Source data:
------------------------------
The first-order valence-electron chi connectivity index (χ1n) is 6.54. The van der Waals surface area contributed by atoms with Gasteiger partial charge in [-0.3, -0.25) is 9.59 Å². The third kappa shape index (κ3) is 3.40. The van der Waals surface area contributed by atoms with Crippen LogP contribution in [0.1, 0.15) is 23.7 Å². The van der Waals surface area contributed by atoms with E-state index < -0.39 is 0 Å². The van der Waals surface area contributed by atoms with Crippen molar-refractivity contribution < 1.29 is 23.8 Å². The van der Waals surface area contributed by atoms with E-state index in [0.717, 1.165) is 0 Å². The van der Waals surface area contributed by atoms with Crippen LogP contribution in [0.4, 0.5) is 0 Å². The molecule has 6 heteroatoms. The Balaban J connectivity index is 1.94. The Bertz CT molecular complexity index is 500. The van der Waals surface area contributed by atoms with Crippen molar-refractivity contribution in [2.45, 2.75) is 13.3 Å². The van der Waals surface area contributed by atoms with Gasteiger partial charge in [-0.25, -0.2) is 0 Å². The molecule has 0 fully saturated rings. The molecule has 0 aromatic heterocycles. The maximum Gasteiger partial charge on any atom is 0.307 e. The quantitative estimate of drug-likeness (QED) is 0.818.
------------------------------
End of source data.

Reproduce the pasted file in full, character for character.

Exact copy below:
The first-order valence-electron chi connectivity index (χ1n) is 6.54. The van der Waals surface area contributed by atoms with Gasteiger partial charge in [-0.3, -0.25) is 9.59 Å². The third kappa shape index (κ3) is 3.40. The van der Waals surface area contributed by atoms with Crippen LogP contribution in [0.1, 0.15) is 23.7 Å². The van der Waals surface area contributed by atoms with E-state index < -0.39 is 0 Å². The van der Waals surface area contributed by atoms with Crippen molar-refractivity contribution < 1.29 is 23.8 Å². The van der Waals surface area contributed by atoms with E-state index in [0.717, 1.165) is 0 Å². The van der Waals surface area contributed by atoms with Crippen LogP contribution in [0.4, 0.5) is 0 Å². The molecule has 6 heteroatoms. The Balaban J connectivity index is 1.94. The Bertz CT molecular complexity index is 500. The van der Waals surface area contributed by atoms with Crippen molar-refractivity contribution in [2.45, 2.75) is 13.3 Å². The van der Waals surface area contributed by atoms with Gasteiger partial charge in [-0.25, -0.2) is 0 Å². The molecule has 0 fully saturated rings. The molecule has 0 aromatic heterocycles. The maximum Gasteiger partial charge on any atom is 0.307 e. The quantitative estimate of drug-likeness (QED) is 0.818.